As we near Halloween we are reminded (bombarded might be a better term) of ghouls and assorted other haunting spectres. For we whose families come from Devon, England, what better way to mark the date than looking at the history of witches who may have lived there.
There is a notorious case of a witch trial in the town of Bideford, Devon. Three women were convicted in 1682: Temperance Lloyd, Mary Trembles and Susannah Edwards. They were hanged in Exeter in 1685, apparently the last of those convicted of witchcraft in England to have been executed.
There is a plaque at at Rougemont Castle, in Exeter, Devon commemorating the deaths of the three women with a plea to end such persecution. In recent years many groups, including a Devon MP, have sought to have the Bideford women pardoned. http://www.independent.co.uk/news/uk/home-news/british-witches-demand-justice-for-the-bideford-three-executed-300-years-ago-9702695.html
There is a website that list the people tried for witchcraft of which 22 were from Devon, England. (http://www.witchtrials.co.uk/county.html I have not looked for them in other records so cannot confirm whether they were all convicted or hanged, outside of the three above:
1652 Joan Baker
1654 Diana Crosse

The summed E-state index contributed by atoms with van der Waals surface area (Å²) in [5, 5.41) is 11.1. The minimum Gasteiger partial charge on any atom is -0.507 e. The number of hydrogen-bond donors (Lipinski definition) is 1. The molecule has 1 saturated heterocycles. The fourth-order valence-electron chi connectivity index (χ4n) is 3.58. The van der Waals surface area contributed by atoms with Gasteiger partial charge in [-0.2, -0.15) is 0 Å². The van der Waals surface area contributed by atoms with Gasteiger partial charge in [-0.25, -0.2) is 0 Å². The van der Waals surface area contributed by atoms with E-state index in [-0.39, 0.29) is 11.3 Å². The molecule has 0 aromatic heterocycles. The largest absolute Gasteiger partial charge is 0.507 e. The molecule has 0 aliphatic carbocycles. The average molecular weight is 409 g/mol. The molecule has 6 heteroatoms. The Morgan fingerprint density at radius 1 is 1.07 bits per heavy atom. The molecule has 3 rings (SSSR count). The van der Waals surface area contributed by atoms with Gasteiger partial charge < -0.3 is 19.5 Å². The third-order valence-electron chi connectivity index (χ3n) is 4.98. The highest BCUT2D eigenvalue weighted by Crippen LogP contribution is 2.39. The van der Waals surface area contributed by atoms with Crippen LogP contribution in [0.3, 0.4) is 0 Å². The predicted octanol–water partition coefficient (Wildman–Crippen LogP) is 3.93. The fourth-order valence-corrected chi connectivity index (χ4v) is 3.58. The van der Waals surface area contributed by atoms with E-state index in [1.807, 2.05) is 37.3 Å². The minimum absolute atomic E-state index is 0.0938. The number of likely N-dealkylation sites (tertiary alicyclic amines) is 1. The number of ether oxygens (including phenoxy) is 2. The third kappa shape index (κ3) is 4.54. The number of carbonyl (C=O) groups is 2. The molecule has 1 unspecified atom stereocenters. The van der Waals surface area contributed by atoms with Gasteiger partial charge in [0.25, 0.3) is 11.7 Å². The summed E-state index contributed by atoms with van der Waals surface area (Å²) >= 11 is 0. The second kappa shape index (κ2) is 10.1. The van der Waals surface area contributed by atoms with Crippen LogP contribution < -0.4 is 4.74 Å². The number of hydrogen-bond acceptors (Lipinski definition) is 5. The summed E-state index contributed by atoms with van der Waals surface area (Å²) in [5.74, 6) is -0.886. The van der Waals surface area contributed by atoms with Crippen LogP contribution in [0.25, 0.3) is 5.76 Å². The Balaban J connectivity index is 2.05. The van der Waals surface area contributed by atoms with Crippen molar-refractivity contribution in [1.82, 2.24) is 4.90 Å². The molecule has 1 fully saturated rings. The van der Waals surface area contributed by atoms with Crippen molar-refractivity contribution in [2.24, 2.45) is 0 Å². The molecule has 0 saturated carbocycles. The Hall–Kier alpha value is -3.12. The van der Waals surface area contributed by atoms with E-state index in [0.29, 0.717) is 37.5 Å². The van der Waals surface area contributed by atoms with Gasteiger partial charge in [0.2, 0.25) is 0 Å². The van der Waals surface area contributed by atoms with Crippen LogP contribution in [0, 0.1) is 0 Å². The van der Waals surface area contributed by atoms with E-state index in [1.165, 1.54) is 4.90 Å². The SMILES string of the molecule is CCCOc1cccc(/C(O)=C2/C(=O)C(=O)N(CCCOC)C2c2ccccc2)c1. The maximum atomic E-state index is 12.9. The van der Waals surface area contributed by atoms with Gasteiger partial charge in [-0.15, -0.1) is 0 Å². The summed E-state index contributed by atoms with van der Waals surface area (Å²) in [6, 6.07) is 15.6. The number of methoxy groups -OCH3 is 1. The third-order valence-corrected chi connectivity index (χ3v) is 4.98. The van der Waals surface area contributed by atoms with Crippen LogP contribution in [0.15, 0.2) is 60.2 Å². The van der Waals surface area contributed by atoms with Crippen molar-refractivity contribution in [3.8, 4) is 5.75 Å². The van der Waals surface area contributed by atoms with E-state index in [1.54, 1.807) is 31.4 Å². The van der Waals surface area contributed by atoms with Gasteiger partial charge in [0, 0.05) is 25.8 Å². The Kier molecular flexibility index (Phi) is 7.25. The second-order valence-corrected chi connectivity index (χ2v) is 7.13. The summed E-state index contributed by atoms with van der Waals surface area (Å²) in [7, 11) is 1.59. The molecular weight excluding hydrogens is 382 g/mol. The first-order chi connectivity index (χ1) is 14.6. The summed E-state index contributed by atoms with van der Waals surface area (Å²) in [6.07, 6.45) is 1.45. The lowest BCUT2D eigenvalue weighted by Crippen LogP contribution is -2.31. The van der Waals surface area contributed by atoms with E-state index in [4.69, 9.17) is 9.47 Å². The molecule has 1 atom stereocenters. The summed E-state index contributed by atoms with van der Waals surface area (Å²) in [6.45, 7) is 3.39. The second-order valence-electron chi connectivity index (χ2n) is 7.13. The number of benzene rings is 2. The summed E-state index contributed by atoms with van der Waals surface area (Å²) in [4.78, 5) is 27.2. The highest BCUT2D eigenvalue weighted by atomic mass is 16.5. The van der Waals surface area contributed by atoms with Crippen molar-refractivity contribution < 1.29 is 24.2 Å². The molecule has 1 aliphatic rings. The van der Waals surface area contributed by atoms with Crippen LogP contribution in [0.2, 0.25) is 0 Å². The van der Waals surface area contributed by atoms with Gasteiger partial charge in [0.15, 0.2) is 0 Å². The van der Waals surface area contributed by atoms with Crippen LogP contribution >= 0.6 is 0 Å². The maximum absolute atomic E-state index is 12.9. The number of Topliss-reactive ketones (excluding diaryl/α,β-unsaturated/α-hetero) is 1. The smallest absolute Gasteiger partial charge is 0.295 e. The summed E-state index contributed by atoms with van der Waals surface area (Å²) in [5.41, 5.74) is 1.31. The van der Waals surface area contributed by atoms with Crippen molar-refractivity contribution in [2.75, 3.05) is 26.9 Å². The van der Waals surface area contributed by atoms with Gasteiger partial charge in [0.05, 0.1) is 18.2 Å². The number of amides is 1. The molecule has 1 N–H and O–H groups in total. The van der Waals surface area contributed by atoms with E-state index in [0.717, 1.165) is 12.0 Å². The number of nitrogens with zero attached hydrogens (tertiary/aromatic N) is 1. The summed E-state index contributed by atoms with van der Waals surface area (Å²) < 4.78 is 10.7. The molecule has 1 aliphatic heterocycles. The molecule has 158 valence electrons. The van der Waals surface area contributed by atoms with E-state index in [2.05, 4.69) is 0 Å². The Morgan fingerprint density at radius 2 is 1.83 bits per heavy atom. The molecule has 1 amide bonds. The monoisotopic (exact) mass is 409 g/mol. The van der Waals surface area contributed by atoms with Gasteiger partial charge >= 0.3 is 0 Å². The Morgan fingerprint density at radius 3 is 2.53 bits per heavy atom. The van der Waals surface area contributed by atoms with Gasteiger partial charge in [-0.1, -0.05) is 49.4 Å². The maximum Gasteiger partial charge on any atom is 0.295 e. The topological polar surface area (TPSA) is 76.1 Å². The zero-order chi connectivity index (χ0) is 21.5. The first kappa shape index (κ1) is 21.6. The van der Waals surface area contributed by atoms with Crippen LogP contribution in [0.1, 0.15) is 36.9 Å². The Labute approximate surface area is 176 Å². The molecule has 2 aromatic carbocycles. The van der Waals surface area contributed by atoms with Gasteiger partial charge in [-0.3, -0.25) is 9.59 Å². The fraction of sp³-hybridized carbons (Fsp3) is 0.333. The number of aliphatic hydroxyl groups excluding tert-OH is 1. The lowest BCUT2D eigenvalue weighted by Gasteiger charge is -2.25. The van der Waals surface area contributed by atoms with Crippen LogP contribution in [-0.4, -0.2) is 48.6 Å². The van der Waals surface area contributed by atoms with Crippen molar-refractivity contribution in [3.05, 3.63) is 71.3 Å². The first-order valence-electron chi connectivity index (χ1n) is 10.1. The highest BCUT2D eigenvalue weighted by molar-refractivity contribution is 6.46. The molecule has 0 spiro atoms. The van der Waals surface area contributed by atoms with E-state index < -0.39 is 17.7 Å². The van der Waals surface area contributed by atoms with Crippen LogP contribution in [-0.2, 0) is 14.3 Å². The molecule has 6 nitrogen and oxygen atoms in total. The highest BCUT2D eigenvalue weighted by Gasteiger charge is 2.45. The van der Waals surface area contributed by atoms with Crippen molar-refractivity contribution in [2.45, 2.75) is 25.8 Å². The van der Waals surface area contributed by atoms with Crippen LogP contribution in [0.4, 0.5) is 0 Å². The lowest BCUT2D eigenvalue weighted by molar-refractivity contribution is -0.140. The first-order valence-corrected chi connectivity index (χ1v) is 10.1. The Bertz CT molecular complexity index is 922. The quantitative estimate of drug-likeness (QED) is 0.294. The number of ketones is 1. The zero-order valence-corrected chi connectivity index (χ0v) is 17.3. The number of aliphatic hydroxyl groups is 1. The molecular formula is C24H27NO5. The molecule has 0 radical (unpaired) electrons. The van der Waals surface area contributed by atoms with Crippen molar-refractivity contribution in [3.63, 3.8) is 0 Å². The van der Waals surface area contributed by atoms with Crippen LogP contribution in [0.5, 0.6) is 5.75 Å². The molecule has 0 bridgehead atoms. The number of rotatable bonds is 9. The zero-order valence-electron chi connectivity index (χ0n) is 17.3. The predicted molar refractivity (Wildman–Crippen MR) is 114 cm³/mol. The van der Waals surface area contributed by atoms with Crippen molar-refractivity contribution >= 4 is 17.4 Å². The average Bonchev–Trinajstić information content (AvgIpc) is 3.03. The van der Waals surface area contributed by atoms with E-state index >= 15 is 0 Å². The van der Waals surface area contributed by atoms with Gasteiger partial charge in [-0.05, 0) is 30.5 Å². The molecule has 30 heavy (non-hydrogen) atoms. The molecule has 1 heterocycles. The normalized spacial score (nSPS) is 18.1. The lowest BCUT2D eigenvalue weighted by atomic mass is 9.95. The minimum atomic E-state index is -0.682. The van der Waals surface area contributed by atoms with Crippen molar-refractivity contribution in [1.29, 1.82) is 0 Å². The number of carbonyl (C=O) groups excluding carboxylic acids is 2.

1658 Joan Furnace
1658 Thomas Harvey
1670 Elizabeth Eburye
1670 Aliena Walter
1671 Johanna Elford
1671 Margaret Heddon
1672 Phelippa Bruen
1676 Susannah Daye
1682 Susanna Edwards
1682 Temperance Lloyd
1682 Mary Trembles
1684 Alicia Molland
1685 Agnes Ryder
1685 Jane Vallet
1687 Abigail Handford
1693 Dorothy Case
1693 Katherine Williams
1694 Clara Roach
1696 Elizabeth Horner
1701 Susanna Hanover
Witchcraft is an interesting study and there have been many publications on the subject, for Europe and North America. You only have to do a Google search for “witches in Devon, England” to get thousands of references. A booklet about the Bideford trial by Frank Gent can be found at http://gent.org.uk/bidefordwitches/tbw.pdf There is a Museum of Witchcraft in Boscasle, Cornwall that apparently has a great collection of related artefacts. http://www.museumofwitchcraft.com/
Devon has its share of haunted places as well, ten of the (apparently) most important of which are described here: http://www.westernmorningnews.co.uk/10-haunted-places-Devon/story-23344331-detail/story.html I am sure there are many more!
One that is not listed is a pub in Underwood, Plympton called the Union Inn (http://www.unioninnplympton.com/). This pub has been in existence since the early 1600s.
Photo from Union Inn Facebook page https://www.facebook.com/Union-Inn-160924193926387/
According to the pub-owner, there is a well-dressed lady from long ago that has visited the established on more than a few occasions, usually late at night. She did not appear the day we were there in 2004 so we could not confirm the story.
Wayne enjoying a brew at the Union Inn in 2004
Wayne Shepheard is a volunteer with the Online Parish Clerk program in England, handling four parishes in Devon, England. He has published a number of articles about various aspects of genealogy and is the Editor of Relatively Speaking, the quarterly journal of the Alberta Genealogical Society. Wayne also provides genealogical consulting services through his business, Family History Facilitated